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Big questions remain around Jumbo ski resort

Latest controversy surrounds daylodge proposed near avalanche path
ON SHAKY GROUND The latest controversy for the developers behind the Jumbo Glacier Resort surrounds the preliminary site of a daylodge, above, that's been proposed only 56 metres outside of an avalanche zone. Photo courtesy of Jumbo Glacier Resort

For years, the proponents behind the Jumbo Glacier Resort have touted the year-round ski area proposed for a former sawmill site west of Invermere as a veritable downhill paradise. But the billion-dollar project also has its fair share of detractors, from area MPs and First Nations leaders, to conservationists and even former NHL great Scott Niedermayer.

And with environment minister Mary Polak currently preparing her decision on whether to renew the project's environmental certificate, the future of Jumbo is very much up in the air.

The latest obstacle for developers surrounds questions from the B.C. NDP over the preliminary site of the resort's daylodge. With only days left last month before a provincial environmental certificate was set to expire and grind the project to a halt, proponents Glacier Resorts Ltd. built the preliminary foundation of the site. Opposition leaders have accused developers of building the lodge in a Class 4 Avalanche Zone, although a government spokesperson has since countered that by saying it's actually located 56 metres outside of the designated area.

"The daylodge is located where it is for environmental and practical reasons," said Tommaso Oberti, spokesman for the developers. "Some of North America's foremost avalanche experts have consulted on the project and the project designers have followed their recommendations."

A study conducted for the company by Stetham and Associates in 1995 found that risks could be managed by a combination of avalanche control using explosives and road closures during hazardous periods.

But the controversy over the daylodge doesn't end there. In order to have an environmental certificate considered for renewal, "substantive" construction on a project must have begun before the deadline expires. According to Columbia River-Revelstoke MLA Norm Macdonald, that simply hasn't taken place.

"Laying that foundation, I suggest, was probably $50,000 or $60,000 of work. Is that a significant start to a billion-dollar project?" he said. "It seems like something they plunked down in the last week."

Although the Shuswap Indian Band in Invermere has expressed support for the resort, Jumbo has seen opposition from the Ktunaxa First Nation, which asked the B.C. Supreme Court to overturn the 2012 provincial approval of the project because it sits on sacred land. Proponents have questioned why, in years of consultation, the Ktunaxa failed to bring up the spiritual significance of the site, but, according to Nelson-Creston MLA Michelle Mungall, there's a historical basis for that.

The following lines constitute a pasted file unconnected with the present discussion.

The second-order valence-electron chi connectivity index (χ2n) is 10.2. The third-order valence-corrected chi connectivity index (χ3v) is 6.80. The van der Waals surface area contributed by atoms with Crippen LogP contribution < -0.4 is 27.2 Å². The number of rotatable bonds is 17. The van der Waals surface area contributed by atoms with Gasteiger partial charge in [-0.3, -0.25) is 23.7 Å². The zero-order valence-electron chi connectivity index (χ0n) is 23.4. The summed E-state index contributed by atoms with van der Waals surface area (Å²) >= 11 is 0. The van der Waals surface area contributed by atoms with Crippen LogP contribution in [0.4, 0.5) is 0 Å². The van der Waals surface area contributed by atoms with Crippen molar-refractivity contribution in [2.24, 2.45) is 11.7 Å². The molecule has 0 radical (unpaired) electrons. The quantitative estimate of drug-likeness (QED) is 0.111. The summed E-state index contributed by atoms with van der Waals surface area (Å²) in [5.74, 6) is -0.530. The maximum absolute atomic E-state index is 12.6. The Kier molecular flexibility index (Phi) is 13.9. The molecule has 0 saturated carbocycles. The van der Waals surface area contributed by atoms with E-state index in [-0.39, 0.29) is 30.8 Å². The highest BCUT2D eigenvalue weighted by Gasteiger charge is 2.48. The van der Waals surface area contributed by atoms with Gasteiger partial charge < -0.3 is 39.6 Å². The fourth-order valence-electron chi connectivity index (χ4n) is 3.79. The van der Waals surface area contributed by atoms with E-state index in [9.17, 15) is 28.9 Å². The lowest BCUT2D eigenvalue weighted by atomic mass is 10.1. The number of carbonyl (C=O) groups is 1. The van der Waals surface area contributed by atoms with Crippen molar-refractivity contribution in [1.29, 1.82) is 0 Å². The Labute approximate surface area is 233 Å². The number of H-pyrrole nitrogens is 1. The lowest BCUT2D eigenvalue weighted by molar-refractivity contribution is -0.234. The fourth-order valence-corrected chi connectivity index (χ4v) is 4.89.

"When the Ktunaxa came forward and said this is a sacred place for them, they were mocked and they were ridiculed," she said, referring to a blog that was supposedly set up by the developers questioning the validity of the nation's claims. "For them, it was just like when they went to residential schools, where they were mocked and ridiculed and physically abused for speaking about their beliefs."

Besides all the concerns that have been raised over Jumbo's environmental assessment process, the project's critics have wondered if planting a year-round ski hill in the Kootenays — which enjoys the highest concentration of ski resorts in North America — is even economically viable.

"You've got a market that's pretty well served to tell you the truth," explained Whistler's Roger McCarthy, the former head of Vail Resorts, who has consulted on numerous mountain operations around the world.

"Nowadays, you can't build a ski area just on a lift ticket model," he added. "You've got to have real estate that has significant value that you can sell to pay down your capital costs and all the infrastructure."

For many, the most troubling sign for Jumbo's future is the fact that the proponents have yet to name a major investor.

"This is not an economically smart project, and that's why they can't get an investor," Mungall said. "That's why there's no major financial backing other than the small group of people who wanted to push this forward regardless of what the region wanted."

In response, Oberti said it would be "imprudent" to name a major investor in light of the "considerable intimidation" the project's opponents have engaged in.

Polak is expected to announce her decision on Jumbo's environmental certificate in the coming weeks. If all goes according to plan, developers have their sights set on a December 2016 opening.

Whatever the case, getting to opening day will be a bumpy ride, said McCarthy.

"I think it's a tough nut to crack," he said. "If those guys are really keen on doing it, I wish them all the best, but they're on a gravel road full of potholes for a long way before they get onto the pavement."

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